What statistic I do see that isn't pretty is Montana State University having 3 data breach disclosures in ONE day. That has to hurt. At least the number of exposed records is small (272) unless you are one of the 272 then it becomes a much larger number. What got me about this is this comment

According to university spokeswoman Cathy Conover, the data on the USB storage device was not encrypted. Following the incident, the university has initiated steps to remove all personal information from portable storage devices to mitigate the risk of something similar happening again, she said.
Once again we see organizations reacting instead of being proactive. In today's world this needs to be something that is already in place or at least being actively pursued. It should not be an after thought.

Wednesday, November 14, 2007

CIS 2007 Update

You may remember that a few weeks back the folks that run the CSI 2007 conference were kind enough to offer me and 2 readers free admission to the conference. Unfortunately I was not able to attend but was able to give the 2 free passes away to readers. I asked them to send me a short synopsis of the event so I could post it for those who are interested in reading it.

The 2 winners were Sajeev Nair and Patrick Harrison. Sajeev attended and has included his report below. Patrick's registration apparently got messed up and when he got there they said "I know thee not, depart" So he went to work. Luckily he lives and works in Arlington, VA where the conference was held.

Here is Sajeev's report.

The conference was really good with great sessions and exhibitions. There was lot of opportunities for networking with peers and that is one of the primary reason I choose to attend such events. It is always good to know how others are doing and compare them with you practice and I think that is the best education you can get. The sessions covered pretty much all areas of Information Security but the ones I liked the most was on developing security metrics, it is one of the hot areas in Information Security and it was really informative. I also liked the session on "choosing Information Security as a career" where the speaker talked about different areas in Information Security and how to grow within this field. Information Security is becoming more and more of a business issue and one need to have the business skills to survive in this industry and this was one of the main difference I noticed in the CSI conference (from other security events), they not only had sessions on the technical areas of Information Security but also on the business areas like risk management, metrics, compliance etc. On the product front, I really liked the product from Gigamon.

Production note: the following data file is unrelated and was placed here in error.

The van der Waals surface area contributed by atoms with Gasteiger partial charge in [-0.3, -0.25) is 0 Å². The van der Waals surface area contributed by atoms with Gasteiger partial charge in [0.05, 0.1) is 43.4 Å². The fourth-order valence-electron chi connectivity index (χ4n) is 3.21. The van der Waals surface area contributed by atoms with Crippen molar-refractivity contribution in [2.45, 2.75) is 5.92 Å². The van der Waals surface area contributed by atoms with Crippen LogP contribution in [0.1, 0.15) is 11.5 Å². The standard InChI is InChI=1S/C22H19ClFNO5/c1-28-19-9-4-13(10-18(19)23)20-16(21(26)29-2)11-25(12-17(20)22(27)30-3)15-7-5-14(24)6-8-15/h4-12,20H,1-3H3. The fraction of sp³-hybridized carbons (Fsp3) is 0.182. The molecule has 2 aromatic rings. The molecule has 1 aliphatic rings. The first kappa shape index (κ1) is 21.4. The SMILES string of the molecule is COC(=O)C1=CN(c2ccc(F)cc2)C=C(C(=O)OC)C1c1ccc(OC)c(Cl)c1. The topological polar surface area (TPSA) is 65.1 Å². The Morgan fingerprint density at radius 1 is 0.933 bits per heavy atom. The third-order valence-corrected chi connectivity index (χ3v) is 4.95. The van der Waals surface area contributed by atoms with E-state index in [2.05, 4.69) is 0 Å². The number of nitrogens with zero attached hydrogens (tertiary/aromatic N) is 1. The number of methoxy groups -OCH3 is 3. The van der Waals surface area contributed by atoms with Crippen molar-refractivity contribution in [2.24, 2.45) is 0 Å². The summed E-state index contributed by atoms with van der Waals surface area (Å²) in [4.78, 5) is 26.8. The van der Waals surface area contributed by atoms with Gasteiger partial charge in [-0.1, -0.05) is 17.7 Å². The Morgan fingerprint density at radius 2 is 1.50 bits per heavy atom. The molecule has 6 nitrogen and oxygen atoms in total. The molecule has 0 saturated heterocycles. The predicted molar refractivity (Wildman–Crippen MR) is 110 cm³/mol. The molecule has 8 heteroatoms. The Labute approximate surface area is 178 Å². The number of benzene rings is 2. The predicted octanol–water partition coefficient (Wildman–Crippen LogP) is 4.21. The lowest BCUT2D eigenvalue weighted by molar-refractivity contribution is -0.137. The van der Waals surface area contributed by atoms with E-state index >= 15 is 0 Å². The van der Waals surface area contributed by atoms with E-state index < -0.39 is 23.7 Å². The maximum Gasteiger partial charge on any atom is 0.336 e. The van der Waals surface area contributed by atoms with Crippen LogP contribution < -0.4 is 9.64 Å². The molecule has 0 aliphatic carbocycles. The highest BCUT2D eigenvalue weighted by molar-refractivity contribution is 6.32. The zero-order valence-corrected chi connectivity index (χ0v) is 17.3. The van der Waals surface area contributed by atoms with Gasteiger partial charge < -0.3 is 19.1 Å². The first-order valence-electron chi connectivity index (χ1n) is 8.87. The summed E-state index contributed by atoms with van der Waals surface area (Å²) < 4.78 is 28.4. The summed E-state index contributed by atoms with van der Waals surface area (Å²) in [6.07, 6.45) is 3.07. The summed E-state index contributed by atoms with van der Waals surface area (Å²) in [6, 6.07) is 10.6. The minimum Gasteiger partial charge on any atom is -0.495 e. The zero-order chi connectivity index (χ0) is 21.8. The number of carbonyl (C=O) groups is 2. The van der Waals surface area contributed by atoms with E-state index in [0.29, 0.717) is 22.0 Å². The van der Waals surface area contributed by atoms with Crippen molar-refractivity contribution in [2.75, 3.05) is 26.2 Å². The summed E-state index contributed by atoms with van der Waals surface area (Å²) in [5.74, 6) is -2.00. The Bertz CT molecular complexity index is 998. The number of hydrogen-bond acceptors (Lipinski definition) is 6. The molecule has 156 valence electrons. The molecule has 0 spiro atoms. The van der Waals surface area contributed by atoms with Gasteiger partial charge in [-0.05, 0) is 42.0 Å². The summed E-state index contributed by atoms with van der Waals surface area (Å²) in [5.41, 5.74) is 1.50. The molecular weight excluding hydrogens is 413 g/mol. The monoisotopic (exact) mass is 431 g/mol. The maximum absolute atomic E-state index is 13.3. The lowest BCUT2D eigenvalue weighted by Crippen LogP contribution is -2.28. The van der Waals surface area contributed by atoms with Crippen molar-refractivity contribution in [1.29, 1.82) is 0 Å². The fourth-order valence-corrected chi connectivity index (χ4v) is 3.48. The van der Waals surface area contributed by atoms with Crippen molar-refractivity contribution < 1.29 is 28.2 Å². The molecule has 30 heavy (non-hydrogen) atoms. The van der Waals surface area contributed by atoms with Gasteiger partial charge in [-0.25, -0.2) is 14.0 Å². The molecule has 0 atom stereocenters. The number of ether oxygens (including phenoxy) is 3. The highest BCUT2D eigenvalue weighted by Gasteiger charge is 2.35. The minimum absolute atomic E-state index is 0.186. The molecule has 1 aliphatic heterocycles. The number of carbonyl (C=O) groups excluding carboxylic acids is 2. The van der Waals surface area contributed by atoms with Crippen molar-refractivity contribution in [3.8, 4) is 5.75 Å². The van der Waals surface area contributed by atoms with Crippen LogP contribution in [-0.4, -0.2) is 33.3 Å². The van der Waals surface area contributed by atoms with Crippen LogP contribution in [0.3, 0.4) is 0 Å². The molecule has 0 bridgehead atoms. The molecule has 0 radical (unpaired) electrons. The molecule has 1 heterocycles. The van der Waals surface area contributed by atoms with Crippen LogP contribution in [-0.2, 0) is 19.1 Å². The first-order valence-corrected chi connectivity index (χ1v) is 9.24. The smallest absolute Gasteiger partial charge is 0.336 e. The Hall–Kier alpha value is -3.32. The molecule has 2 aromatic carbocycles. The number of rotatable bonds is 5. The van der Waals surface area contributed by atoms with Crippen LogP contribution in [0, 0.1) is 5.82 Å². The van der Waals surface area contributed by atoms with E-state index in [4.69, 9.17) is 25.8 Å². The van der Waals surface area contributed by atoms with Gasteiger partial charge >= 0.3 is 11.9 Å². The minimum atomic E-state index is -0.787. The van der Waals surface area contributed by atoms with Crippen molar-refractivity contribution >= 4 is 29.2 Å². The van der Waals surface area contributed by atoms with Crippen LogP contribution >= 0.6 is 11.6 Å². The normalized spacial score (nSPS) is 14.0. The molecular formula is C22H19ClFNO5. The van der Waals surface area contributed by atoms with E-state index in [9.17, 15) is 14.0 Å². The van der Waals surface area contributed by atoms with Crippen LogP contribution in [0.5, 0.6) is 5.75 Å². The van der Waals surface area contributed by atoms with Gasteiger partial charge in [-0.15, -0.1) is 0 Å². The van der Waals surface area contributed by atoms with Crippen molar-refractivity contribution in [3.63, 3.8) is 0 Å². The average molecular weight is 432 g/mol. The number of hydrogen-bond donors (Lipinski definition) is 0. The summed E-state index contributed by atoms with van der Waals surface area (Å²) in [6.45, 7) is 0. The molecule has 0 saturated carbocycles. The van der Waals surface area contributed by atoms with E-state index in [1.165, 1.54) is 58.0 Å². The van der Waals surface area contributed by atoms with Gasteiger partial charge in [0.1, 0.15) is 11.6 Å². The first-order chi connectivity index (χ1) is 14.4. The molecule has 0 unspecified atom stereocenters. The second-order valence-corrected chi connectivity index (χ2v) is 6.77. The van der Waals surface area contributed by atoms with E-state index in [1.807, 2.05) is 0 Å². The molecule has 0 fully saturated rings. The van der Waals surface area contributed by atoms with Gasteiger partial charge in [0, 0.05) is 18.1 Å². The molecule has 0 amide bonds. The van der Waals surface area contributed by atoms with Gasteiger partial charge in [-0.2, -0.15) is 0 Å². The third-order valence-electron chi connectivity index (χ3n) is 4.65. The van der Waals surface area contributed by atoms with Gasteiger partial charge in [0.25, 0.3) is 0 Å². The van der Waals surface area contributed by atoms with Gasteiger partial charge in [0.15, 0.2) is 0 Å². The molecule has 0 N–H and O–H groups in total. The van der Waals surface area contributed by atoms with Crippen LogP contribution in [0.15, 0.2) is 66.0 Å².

Again, thanks for letting me attend the event and hope to meet at some other events.


I've Been Profiled

My blogging buddy Kai Roer, who has profiled lots of security bloggers, has now chosen me as his target. You can find the profile on his blog here.

PLEASE excuse the really bad picture of me. I didn't have anything so I took it myself w/ my camera phone sent it to him. I didn't realize just how bad it was until I saw it this morning on his blog.

Saturday, November 10, 2007

Knowing What You Are Protecting

Our job is to protect stuff. What exactly is that stuff? Networks, data, systems, web sites, physical equipment and locations, etc.... As information security professionals what we protect often depends on what our jobs are. Some of us are responsible for protecting everything and some are responsible for specific areas. So what we protect can and does vary and therefore so does how we protect them.

What I'm wondering is even within your specific area do you really know what you are protecting? I guess this question really is directed more towards those who are tasked with protecting data. What I'm talking about is the data stored on your systems. Do you protect everything? Do you protect everything equally? Do you even know where all the data is that needs protecting? Is it all stored nicely on network drives and in databases? Oh if that were the case. If it only that simple and easy.

Unfortunately even though the data may very well be in those places the question is "Where else is it?" Is it on desktop and laptop hard drives? What about USB sticks, IPods, CD's, employees home computers? Did it get emailed, printed and removed from the building, ftp'd off site?

OK, lets not go there for this post. Let's keep it simple. Let's assume that you have DLP or some other solution in place that has eliminated all of the above. Do you still know where your data is? Do you still know what really needs to be protected? All data does not have the same value to the company and therefore unless you have a very simplistic network protecting everything equally is not easy or necessary. Obviously you want to protect you entire network, but you want to protect financial data, PII, and information of a sensitive nature more than you want to protect Andy's ITunes library backup.